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Results 1 to 9 of 9
  1. Default Still getting ammonia after nitrites dropped to 0


    0 Not allowed!
    Hello everybody. I started a fishless cycle on 4/1 with a 37 gallon planted tank. I used tap water with conditioner and the ph started off at about 7.2. I dosed ammonia up to 4 and it started dropping on 4/9/13. On the same day nitrites showed up at .25. Within a day or so nitrites spiked and nitrates appeared, but I know that the high nitrites can make the api kit give a false reading. I have continued to check once a day and dosed ammonia back up to 2-3 each time. It never fell to 0, but would get to .25. My nitrites were off the chart every single day until 4/23, when they finally dropped to 0! My nitrates tested at about 80. I was so happy until I checked the ammonia and it was still at .25. I dosed the tank back to 2-3 ammonia and checked again today. PH is 7, Nitrites are 0, nitrates 80 and ammonia .25. I have only done a a fishless cycle once before about five years ago, and I don't remember having ammonia never drop to 0. Just wondering if this is normal and if I should just continue as I have been, or if I should do a large water change and see if that has any effect on getting the ammonia to drop to 0 after dosing it up to 2 or 3. Thank you so much in advance to anyone who can give some advice.

  2. #2

    Default


    0 Not allowed!
    Try this next time. Don't dose up to 2-3. Try 1ppm and see what that does. I think for you size tank 4pp could have been just a tad to much of ammonia. You will def have a lot of BB in your filter when you completed. Again, try 1ppm and wait about an hour or so. If it's gone then you are cycled.

  3. Default


    0 Not allowed!
    Thanks so much for the quick reply. I just dosed up to 1 and will be checking in an hour. Fingers crossed - I really want to go fish shopping this weekend!

  4. #4

    Join Date
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    Happy Mother's Day! - Slaphppy7 For 7,000 posts!! - steeler58 Thanks for the rep!! - steeler58 For working with new fish keepers! Outstanding this month. - Taurus Just Because - Surfdog 
    A round for the fallen this Memorial Day weekend. - Compass I had no cup, so I put it on a bun... - Slaphppy7 You are amazing! So smart and giving. - SeaLady Can't give you any more rep, but well said! - steeler58 Thank again!! You seem to enjoy your coffee. - steeler58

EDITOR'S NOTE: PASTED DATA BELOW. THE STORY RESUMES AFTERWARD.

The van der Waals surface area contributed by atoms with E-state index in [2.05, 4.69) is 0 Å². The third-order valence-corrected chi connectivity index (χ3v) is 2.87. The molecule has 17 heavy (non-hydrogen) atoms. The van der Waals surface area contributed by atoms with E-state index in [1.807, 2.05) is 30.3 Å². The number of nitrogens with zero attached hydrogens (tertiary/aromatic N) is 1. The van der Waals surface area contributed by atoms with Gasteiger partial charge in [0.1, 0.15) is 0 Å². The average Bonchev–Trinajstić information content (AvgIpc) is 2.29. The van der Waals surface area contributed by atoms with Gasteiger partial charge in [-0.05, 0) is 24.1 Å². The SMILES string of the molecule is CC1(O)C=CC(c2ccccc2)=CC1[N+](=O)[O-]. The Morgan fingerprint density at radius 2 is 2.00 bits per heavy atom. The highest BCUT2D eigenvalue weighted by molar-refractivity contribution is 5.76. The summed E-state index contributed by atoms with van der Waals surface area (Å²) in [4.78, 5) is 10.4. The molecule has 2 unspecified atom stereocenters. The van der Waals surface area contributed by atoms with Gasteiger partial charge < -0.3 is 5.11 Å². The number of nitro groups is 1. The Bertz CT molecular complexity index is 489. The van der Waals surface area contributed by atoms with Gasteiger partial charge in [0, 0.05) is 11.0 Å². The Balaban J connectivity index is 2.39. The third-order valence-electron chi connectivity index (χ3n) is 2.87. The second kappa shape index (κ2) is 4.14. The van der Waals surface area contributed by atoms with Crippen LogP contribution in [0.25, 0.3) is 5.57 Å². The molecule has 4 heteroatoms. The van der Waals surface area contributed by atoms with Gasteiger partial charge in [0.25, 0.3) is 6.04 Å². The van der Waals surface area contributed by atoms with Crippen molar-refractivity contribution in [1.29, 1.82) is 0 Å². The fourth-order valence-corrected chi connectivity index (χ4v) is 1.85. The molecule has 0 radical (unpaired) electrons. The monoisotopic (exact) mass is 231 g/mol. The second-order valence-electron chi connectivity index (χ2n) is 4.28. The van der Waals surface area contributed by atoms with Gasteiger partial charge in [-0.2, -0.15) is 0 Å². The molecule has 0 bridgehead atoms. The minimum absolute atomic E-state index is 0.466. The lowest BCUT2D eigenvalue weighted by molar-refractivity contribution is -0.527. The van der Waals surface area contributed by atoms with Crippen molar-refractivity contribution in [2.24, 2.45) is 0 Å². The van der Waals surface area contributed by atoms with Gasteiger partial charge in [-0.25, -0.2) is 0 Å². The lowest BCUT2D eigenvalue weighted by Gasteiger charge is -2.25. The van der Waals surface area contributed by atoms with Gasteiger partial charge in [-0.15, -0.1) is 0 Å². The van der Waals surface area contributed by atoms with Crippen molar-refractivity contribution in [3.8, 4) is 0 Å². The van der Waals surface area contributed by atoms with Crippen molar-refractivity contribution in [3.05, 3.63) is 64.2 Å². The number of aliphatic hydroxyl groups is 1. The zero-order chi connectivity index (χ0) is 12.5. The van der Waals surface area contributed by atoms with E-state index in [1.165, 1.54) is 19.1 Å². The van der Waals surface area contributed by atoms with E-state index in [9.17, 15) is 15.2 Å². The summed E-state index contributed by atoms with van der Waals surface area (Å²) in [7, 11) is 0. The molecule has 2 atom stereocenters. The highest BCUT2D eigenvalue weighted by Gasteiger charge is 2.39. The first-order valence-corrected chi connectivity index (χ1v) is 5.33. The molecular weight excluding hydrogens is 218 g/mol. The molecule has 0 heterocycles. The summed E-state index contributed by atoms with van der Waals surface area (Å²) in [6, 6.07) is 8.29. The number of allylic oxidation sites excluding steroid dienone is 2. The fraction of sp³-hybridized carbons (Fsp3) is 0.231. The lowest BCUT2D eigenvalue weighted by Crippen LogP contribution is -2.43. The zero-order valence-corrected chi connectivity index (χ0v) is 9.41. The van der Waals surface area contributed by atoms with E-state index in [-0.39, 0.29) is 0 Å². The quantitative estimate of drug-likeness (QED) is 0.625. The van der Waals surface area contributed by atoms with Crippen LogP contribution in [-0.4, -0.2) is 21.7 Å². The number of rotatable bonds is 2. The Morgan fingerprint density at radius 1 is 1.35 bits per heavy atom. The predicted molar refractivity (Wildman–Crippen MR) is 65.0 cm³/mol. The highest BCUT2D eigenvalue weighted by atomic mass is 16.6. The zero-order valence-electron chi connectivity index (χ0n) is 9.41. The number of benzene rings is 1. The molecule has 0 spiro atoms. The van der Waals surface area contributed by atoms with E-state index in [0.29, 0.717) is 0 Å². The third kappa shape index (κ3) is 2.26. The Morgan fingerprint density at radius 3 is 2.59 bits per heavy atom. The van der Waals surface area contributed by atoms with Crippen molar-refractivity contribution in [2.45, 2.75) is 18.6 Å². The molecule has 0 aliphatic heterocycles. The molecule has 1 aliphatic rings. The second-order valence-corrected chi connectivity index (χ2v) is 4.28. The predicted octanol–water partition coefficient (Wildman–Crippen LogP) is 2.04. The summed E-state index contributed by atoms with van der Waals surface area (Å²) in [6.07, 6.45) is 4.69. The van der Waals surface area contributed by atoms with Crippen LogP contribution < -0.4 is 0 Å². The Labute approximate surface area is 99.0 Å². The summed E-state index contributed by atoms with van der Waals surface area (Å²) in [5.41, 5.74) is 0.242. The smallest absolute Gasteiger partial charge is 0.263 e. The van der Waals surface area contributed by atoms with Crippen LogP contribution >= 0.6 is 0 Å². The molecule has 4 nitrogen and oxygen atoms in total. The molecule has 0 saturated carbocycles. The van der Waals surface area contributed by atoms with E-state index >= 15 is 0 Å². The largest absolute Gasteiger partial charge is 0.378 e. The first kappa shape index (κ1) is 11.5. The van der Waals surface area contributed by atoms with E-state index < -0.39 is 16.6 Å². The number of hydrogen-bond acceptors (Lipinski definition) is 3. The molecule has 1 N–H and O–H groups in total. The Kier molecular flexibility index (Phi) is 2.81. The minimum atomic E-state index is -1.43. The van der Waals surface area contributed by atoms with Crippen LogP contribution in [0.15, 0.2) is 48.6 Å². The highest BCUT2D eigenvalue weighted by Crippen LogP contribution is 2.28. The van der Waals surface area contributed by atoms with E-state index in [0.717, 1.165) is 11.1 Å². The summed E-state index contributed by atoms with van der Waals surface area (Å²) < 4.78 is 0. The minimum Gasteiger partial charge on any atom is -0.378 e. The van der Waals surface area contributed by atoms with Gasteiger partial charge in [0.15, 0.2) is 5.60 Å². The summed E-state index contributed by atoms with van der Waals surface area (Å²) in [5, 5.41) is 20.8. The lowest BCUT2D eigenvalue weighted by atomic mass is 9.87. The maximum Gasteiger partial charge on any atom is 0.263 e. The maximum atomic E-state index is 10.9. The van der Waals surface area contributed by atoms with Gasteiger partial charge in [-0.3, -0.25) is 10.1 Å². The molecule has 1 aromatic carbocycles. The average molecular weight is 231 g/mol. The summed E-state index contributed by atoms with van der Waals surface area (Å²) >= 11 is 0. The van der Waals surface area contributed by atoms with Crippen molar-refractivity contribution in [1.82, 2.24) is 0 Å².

Thanks for the rep!! - Compass this doesnt look like pie... not the right kind.. - Sandz for providing solid guidance to others - RiversGirl Thanks for the rep! :) - Compass cheers - Fishhook 
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    Default


    0 Not allowed!
    You really need to wait until the ammonia drops to 0 before re-dosing. If you don't you will make the cycle take longer than it needs to. Even if the ammonia stays a .25 for a few days, wait until it drops completely to 0 before adding more.
    When I go fishing I just place a sharp rock in the water and sit there waiting for all the dead fish to float to the top... Kingfisher
    Brutal honesty will be shown on this screen.
    I think my fish is adjusting well to the four gallon, He's laying on his side attempting to go to sleep on the bottom of the gravel.
    Tolerance is a great thing to have, so is the ability to shut up.

    I can explain it to you, but I can't understand it for you.


  5. Default


    0 Not allowed!
    Thanks honey badger. I did dose up to 1 from .25 tonight and it didn't drop, so now I'll just wait until it hits 0 before doing it again. I just hope I haven't screwed up the cycle since the nitrites finally dropped to 0.